At first I believed them, I believed it all. Swallowed the excuses like they were creekboys, like they could calm me and make everything better. If I didn’t, I would’ve erupted, becoming like the town, the thing I’d hated most. Inside, I was roiling. No longer blossoming but burning. No longer radiant but raging. The swallowed things were stirring, the creekboys inside me rousing, revolting. I thought they’d let themselves inside me because they liked me, because they just wanted to be close to me. All along, I thought we’d been kind-of-sort-of-friends, funny as that may sound. But they had other reasons, a purpose of their own only connected to me as a rose bouquet to a vase or a bride’s hand. I became afraid to open my mouth, knowing something that could never be taken back would come winging out and change everything if I did.

I waited every day, all day, by the creek for the college boy, sure there’d been some mistake in identity. Dawn’s young man wasn’t my young man. They weren’t the same, weren’t even friends, no more alike than me and Dawn. If I could only see him once, he didn’t even have to pretend to like me anymore, but just show himself to prove I hadn’t been stupid, hadn’t been betrayed or tricked, hadn’t been a toy, a fool. But it became harder to get to the creek. My parents watched close over me, kept me on a tight leash, lectured me not to become like Dawn, not to make her mistakes and a bad example of them the way Dawn had of her mother. They had no idea how late they were.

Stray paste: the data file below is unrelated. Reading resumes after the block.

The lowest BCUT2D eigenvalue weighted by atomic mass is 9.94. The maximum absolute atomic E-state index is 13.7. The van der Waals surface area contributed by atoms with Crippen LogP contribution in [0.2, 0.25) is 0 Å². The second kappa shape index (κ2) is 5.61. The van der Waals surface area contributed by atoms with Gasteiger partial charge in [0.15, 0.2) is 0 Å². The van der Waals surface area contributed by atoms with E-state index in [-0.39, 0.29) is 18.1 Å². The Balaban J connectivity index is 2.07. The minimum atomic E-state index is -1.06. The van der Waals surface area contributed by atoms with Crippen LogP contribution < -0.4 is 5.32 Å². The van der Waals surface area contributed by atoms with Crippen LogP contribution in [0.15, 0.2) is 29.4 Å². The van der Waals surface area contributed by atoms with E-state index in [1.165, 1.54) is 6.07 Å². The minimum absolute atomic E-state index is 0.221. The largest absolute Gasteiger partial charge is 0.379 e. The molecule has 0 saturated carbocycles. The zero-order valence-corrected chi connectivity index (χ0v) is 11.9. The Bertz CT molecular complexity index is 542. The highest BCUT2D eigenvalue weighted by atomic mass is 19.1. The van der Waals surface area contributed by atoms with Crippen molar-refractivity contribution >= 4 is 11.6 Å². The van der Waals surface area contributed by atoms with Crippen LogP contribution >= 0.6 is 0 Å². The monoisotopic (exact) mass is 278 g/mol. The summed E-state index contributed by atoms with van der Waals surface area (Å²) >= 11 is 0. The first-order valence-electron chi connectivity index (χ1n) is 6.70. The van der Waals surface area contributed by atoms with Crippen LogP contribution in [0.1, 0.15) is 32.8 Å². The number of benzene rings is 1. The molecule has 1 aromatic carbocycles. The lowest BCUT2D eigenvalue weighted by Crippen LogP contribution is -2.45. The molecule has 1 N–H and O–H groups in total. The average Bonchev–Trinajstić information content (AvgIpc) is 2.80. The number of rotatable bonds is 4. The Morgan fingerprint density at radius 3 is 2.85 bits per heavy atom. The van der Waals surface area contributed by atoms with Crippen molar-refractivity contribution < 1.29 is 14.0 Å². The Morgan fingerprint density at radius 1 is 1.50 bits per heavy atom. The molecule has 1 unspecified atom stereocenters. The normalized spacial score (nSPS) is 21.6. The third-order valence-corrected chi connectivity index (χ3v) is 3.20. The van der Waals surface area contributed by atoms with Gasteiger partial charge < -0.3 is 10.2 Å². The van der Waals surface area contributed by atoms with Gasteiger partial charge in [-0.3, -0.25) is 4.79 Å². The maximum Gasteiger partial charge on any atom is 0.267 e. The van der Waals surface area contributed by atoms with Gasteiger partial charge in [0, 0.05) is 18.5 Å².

Finally I snuck out one night, when my parents were asleep and the town was quiet, the police cars and news crews long gone. I went to the creek in my nightclothes, guided there easily by a bright midsummer moon and a chill that belied the July heat and tugged me along as if on an irreversible path. My stomach and heart both stung with pain. What was this all about, these encounters since the spring? Why had he ever picked me? Why had I never run, never told, never even questioned him about Dawn or his intentions?

I found him by the tree where the owl was supposed to be, where a little memorial for Dawn had been placed – a picture of her, some candles and crosses, a teddy bear, a tersely worded warning to other young girls. He was drinking beer, had already finished off a couple bottles and junked them by the picture of Dawn. He saw me, skipped his smile and went straight to laughter. Why are you laughing? I said. And why are you doing that to Dawn’s memorial? Are you going to tell on me? he said, and laughed some more.


No, I didn’t tell. But I did open my mouth, and from there the creekboys took care of everything. They say the light was seen from as far away as all the young men’s college towns. And they say the sound – because light of that brightness, of such often-swallowed fear and long-dimmed, long-silenced rage, indeed has a sound – made the earth crack open downstate, created a fissure that unleashed all the missing crows and butterflies, some of the creekboys too, who all flocked north to join with the ones who’d been waiting inside me, made a girdling, gobbling cloud that lifted the college boy away from Dawn’s memorial, away from me and Wickett Creek, away to where he can’t come around anymore, where he can’t put his hand on any more girls.

I was just the vessel, the vase, the bride’s hand. But what a blessing, that they picked me. And left me ever-luminous in their wake as well, eternally lit, forever aglow, shining from my mouth, my eyes, my gut, my heart, the ends of my fingers and toes, even from the coils of my hair. I’m still here, in town, in the place I’ve long wanted to escape. I never leave the creekside, not at dusk or dark of night, nor at noontime, when only the sun outshines me. I stay here for the girls, to make sure they get across safe, no matter the time of day. I stay to keep the college boys away and chase the shadows and dim judgment from Dawn’s memorial. I stay to make this town a brighter place, until the creekboys return with word of someplace better.